Fixing The Unfixable

Even the strongest, when faced with constant exposure to the elements, can be destroyed. Pick your battles wisely.

It happens from time to time that my inner cynic works its way out and is usually capped with a phrase I like to use in moments like these, “You can’t make chicken salad out of chicken shit.”

Despite being positive and embracing enlightened discussion, there are occasions where no matter what you do, no matter how well-intentioned you are, you can be overwhelmed by the short-sighted.  Call it a failure to appreciate the venom behind those served by the status quo, give the numbers of idiots a certain amount of wiggle-room, and you can be sure that they will find a way to hurt you. People who sincerely want the situation to remain the same and will do anything to keep it that way, will use character assassination, marginalization, threats, and on occasion, harm, to keep real leaders from instituting change.

According to Chongyam Trungpa Rimpoche, “Rishi is a Sanskrit word which refers to the person who constantly leads a straightforward life. The Tibetan word for “rishi” is trangsong, which means “direct” and “upright.” So this term refers to someone who leads a direct and upright life by not introducing new complications into their life situation.”   When a leader who exhibits these traits comes into our lives, we need to embrace them.  However, more often than not, our leaders have flaws, just as we do.  Unfortunately, these flaws are often used by the contrarians to gain a foothold and steer those on the borders to their own side.  If the weak-minded are unwilling to look at what is best for the mission and unable to side with those on the side of right, there isn’t likely any saving them anyway.

There are situations where the individuals involved simply deserve themselves and until a leader can rise to the position and have the necessary backing, there will be no improvement in the condition.  It is at these times when things will continue to be so bad that it will require things to get even worse before someone is given the power to make things right.  In those cases, a total recalculation of culture is required, which won’t happen without a major offensive with enough firepower to establish an indisputable beachhead.  At this level of  failure, however, it often requires people to die first.

There are situations in life where the smart thing to save your self, your sanity, or everything you worked for, is to walk away.  There are situations where trying to save a completely dysfunctional organization is like trying to use a hand-pump to stop the Titanic from going under.  If you find yourself in a situation like this, it requires a serious gut check, and a realization that you can’t fix the unfixable.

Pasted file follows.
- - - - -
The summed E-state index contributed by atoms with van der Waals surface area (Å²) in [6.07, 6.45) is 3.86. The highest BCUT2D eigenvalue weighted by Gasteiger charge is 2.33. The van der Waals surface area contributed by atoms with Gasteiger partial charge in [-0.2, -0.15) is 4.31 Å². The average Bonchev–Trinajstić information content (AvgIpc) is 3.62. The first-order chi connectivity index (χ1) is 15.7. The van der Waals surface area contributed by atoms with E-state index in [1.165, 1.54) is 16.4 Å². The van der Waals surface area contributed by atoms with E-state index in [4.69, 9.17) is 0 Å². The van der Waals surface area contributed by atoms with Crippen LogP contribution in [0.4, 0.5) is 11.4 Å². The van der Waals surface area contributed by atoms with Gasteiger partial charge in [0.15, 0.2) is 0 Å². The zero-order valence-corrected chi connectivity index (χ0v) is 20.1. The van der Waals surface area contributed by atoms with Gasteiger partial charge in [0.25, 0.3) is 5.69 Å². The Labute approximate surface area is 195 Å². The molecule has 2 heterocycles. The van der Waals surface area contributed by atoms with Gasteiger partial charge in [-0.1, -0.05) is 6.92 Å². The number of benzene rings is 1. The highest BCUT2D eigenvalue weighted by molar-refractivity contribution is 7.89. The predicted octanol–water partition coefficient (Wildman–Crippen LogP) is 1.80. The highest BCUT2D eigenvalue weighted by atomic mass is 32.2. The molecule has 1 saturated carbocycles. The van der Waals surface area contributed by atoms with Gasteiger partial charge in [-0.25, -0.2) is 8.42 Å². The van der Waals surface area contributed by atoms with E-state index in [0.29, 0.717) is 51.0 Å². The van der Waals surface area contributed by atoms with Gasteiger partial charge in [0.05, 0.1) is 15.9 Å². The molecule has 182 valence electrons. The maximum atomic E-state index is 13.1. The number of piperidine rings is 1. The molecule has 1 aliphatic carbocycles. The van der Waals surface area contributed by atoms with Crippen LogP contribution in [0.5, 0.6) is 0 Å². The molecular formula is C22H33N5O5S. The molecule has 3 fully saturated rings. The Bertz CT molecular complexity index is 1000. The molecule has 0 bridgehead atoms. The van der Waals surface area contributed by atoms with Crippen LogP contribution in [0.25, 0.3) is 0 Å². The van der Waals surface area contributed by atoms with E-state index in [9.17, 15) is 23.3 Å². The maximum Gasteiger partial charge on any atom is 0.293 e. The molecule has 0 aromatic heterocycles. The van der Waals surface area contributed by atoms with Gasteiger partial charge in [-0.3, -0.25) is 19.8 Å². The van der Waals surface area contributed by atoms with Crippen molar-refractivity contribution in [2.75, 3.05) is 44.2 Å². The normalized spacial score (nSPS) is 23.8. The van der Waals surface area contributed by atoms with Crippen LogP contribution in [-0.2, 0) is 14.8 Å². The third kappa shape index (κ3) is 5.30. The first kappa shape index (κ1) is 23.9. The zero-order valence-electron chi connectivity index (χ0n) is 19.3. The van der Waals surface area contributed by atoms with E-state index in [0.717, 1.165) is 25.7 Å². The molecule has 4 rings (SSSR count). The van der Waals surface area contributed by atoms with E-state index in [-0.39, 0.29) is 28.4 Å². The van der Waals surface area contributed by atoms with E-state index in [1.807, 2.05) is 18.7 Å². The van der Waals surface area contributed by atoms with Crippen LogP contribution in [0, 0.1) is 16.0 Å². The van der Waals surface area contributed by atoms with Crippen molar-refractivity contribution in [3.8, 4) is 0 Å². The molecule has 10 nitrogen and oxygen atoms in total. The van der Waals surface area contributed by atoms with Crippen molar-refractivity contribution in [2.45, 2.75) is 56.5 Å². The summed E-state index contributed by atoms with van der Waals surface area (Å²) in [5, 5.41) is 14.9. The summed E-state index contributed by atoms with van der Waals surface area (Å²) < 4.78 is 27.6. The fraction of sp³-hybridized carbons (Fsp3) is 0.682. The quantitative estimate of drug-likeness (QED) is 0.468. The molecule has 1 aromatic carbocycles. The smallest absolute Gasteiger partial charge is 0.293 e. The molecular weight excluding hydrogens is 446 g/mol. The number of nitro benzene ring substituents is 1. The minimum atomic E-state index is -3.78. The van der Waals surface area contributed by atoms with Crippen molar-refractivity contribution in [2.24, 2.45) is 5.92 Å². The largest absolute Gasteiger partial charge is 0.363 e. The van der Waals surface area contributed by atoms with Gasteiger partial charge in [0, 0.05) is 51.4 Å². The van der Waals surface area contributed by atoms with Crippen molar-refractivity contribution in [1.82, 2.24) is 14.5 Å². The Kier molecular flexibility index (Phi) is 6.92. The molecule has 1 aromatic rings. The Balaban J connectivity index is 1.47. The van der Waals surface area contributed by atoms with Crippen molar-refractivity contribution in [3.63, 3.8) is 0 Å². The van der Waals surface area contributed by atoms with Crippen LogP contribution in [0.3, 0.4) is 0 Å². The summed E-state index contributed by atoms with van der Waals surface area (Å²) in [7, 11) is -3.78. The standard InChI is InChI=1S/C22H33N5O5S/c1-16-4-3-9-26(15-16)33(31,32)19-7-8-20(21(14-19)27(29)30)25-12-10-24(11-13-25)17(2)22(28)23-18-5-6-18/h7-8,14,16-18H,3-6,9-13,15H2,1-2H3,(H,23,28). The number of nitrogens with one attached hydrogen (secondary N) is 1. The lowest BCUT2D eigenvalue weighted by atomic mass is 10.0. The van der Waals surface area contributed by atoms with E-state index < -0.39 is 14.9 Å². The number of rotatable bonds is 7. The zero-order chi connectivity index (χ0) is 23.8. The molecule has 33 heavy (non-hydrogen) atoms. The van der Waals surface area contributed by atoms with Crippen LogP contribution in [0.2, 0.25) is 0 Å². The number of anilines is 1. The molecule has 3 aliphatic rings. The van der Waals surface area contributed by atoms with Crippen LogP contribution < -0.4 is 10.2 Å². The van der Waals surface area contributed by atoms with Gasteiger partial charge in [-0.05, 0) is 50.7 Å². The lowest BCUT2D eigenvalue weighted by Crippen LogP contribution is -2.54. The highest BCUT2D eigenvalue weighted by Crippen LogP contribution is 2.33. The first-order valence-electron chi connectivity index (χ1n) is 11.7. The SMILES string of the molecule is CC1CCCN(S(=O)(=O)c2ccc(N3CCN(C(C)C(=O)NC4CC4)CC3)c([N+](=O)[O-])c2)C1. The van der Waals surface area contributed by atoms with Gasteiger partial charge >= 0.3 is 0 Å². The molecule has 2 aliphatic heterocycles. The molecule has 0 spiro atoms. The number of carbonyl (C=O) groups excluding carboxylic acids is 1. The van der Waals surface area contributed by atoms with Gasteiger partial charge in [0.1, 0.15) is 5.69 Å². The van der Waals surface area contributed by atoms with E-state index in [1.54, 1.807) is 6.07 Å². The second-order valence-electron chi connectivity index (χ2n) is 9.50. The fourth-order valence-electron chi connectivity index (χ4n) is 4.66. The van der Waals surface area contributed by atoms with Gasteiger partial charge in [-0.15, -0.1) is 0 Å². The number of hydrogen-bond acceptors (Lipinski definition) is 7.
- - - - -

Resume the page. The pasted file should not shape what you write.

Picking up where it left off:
There are a few things that you should raise the stakes for, like your faith, your family, and your country.  But when faced with an unwinnable scenario and a lack of resources to fix the problem, sometimes it is best to save what you can save and live to fight on another day.  As a leader, strive to become rishi and when you are met with your failings, try to resolve them through truth and acceptance.  In this you will make yourself less assailable.  But ultimately, even the rockiest and most imposing shore can be destroyed through the constant battering of the waves.  Be resolute, but not to the point of total loss.

4 Comments

  • Jon Marsh says:

    As I delve into your wisdom filled comments, I find myself ashamed of many past actions and/or attitudes and positions I have taken towards fellow brothers and officers who would not or could not allow room for ideas and beliefs other than their own. No doubt I have emptied my venom bank more than a few times through the past 61 years and you are so wise in suggesting there are times that you must save what you can then walk away. Perhaps what one saves and walks away with is life’s gift! Examine your argument for it’s flaws after you have walked away from it; make the necessary corrections if needed, then file it in your book of knowledge. There will always be another leader who will see, understand, and appreciate your ambition. He or she may add more validity to your beliefs or argument or he or she may correct your misconception or belief without prejudice. In any case, thanks Mick !

  • Peter says:

    Not uncommonly repairs are attempted on significant internal structures and the organization is maintained seaworthy by the smallest of margins. If over time these patches are re-enforced then other areas can be considered for continued repairs. If the patches are ignored or overcome then at some point a rescue may be initiated. It is that determination “don’t give up the ship” that comes from a real champion leader.
    Thanks Mick

  • To quote a Sandra Boynton mug, “Don’t let the turkeys get you down.” Or, as an old Captain modified it, “If they do, use a shotgun and make a roast turkey for dinner.”

  • truck6alpha says:

    I am quite the Sandra Boynton fan, too. Know exactly which mug you are talking about (and what Chief to send it to).

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